A Ray of Hope in a Heartbreaking Story of Abuse

Having worked in or with child advocacy centers (CACs) for 12 years, I see how CACs provide hope, healing, and justice for child victims of abuse — at what is often the toughest time in a child’s life. It is especially painful to victims, and all of us who serve them, when the abuse happens in the care of an organization with a mission for good, and especially when authorities choose to protect the institutions where abuse takes place instead of the child.

A grand jury report in Pennsylvania has named 300 priests and presented evidence of their alleged sexual abuse of children in their congregations. This abuse mirrors earlier institutional abuse episodes in Boston, Philadelphia, and Altoona-Johnstown, and in many ways dwarfs them. More than 1,000 children were found to be victimized over 70 years in this report, and I know as well as anyone who serves abused children — because they are so reluctant to disclose, even as adults, the true number is likely much larger.

Reading the grand jury report was one of the most heart-wrenching experiences of my professional career. While I served as a forensic interviewer at a local CAC and heard the disclosures of victims every day, reading those stories back-to-back in an 887-page report is almost more than any human can bear. And yet that heartbreak pales in comparison to the individuals who live with the reality of their own abuse and the subsequent cover-up every day of their lives.

The shocking reality is that statistics show one in 10 children in West Virginia you know will likely be the victims of sexual abuse by the age of 18. Child sexual abuse spans all geographic areas, races, and classes. It happens in your schools, your churches, and your homes. The chances that you will encounter or gain firsthand knowledge of a child being abused may be far greater than you would imagine. Now think of what you would do if you discovered any one of them was the victim of abuse.

The Pennsylvania grand jury report is filled with the failures of individuals in positions of power-failure to take responsibility and failure to protect those most in need of protection.

But I was especially encouraged by the response of Bishop Persico of the Diocese of Erie. He was the only bishop who chose to testify in person before the grand jury. While his legal counsel initially advised him to resist cooperation with the grand jury’s investigation, he ended up changing legal counsel because he felt things were on the wrong track. Bishop Persico leaned in to the reckoning — the impact of the trauma on individuals, the failures of his diocese, and the possibility for change. He chose to no longer hide behind policies, secret files, and legal advice; he chose to listen with compassion and courage and ultimately passed a new policy for his diocese.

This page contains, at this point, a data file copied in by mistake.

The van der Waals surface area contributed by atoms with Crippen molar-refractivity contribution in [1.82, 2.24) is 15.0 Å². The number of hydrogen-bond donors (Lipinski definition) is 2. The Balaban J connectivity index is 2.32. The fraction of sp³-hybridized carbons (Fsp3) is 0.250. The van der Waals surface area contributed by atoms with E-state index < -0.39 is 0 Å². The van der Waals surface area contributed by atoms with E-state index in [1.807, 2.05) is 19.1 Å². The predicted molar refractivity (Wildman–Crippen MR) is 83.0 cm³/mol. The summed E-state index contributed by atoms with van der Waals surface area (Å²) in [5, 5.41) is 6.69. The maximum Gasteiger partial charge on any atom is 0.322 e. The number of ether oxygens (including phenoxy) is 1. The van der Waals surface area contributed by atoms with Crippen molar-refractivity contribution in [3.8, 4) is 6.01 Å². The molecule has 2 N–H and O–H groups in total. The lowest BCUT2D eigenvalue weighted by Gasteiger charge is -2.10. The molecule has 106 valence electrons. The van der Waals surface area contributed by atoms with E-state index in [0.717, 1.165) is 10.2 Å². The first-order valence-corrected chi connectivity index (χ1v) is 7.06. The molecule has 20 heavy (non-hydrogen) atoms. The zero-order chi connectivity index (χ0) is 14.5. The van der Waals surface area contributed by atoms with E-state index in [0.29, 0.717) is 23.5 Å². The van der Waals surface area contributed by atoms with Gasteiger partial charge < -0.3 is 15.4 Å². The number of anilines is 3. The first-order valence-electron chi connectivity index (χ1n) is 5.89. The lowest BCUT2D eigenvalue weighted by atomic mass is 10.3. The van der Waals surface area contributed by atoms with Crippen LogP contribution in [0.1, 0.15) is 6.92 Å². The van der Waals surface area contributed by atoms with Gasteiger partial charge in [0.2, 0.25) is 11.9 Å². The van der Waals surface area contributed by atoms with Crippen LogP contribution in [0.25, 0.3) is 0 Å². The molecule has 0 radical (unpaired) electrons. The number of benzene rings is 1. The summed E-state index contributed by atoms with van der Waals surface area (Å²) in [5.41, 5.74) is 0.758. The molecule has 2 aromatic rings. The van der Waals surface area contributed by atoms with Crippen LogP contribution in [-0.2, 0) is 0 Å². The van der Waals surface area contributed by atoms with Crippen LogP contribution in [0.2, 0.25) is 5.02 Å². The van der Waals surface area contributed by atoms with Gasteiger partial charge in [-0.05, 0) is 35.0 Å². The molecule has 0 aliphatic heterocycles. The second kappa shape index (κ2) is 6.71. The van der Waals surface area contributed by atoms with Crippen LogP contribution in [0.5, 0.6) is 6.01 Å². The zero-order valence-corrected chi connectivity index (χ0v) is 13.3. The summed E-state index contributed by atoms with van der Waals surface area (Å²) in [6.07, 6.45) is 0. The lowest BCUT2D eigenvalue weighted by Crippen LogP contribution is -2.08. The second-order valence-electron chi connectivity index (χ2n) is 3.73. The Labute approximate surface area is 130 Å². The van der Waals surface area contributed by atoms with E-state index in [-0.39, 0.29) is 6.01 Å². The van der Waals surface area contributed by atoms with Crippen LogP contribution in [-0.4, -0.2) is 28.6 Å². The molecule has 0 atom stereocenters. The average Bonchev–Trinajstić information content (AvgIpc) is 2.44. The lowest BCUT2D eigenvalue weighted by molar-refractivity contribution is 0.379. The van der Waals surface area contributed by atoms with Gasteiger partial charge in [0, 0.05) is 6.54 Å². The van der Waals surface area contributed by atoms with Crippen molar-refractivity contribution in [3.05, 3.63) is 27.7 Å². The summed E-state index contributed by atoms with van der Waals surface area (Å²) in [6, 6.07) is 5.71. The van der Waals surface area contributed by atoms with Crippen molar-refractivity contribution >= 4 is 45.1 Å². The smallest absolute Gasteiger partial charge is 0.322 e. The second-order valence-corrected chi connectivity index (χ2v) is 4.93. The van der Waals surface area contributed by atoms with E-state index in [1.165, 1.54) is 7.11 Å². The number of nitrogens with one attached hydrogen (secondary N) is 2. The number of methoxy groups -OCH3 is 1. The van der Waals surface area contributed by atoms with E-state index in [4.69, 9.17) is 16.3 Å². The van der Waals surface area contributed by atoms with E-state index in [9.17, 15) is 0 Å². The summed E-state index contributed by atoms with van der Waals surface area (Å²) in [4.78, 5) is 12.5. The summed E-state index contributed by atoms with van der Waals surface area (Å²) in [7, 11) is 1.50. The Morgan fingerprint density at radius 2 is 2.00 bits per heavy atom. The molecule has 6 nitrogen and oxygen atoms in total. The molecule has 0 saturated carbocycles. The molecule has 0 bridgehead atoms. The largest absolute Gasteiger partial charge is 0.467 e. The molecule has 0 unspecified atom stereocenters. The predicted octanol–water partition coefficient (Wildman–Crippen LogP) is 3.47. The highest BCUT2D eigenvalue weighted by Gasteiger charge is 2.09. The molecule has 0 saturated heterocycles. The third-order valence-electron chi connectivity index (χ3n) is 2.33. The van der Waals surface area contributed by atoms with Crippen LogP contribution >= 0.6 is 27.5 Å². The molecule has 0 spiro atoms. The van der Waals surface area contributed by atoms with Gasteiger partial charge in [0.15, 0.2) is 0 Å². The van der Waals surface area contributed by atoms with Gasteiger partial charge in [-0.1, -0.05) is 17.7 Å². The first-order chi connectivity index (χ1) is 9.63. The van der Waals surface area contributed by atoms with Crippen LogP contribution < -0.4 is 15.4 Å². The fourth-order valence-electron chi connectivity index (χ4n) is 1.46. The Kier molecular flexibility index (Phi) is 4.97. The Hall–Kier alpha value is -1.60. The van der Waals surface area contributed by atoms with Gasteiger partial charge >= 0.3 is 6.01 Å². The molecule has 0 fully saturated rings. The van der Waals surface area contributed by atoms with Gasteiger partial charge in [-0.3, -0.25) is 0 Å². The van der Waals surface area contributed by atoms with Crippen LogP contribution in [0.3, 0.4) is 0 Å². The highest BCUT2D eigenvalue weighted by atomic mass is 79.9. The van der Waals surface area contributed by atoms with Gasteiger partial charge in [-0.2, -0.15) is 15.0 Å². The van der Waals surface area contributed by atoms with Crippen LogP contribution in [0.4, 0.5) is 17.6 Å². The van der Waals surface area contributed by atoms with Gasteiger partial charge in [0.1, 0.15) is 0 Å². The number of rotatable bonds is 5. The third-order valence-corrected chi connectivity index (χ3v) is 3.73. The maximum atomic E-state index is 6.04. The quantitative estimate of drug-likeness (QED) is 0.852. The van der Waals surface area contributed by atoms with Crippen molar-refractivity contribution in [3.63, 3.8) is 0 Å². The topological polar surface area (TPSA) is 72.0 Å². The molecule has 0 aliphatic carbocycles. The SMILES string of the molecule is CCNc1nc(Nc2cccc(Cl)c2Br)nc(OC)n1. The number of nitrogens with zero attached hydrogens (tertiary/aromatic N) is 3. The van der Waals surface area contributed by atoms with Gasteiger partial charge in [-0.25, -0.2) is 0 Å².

Bishop Persico’s policy included an expanded set of definitions of child abuse; disclosure of abuse allegations to law enforcement; new efforts to cross-check personnel with previously withheld diocesan records through the Diocesan Office for the Protection of Children and Youth; and the public identification of persons who have been credibly accused of actions ranging from furnishing pornography to direct, sexual assault of minors.

Leaders in all faith communities and institutions should follow Bishop Persico’s lead, review and revise their child protection policies, and learn from the experiences of survivors in their communities.

You can learn more about the signs of abuse and how to report it at www.wvcan.org.

Chittenden-Laird is executive director of the West Virginia Child Advocacy Network. The program serves most of West Virginia, including the Northern Panhandle, where the CAN works through Harmony House in Wheeling, Comfort House in Weirton and The Lighthouse in Paden City.

COMMENTS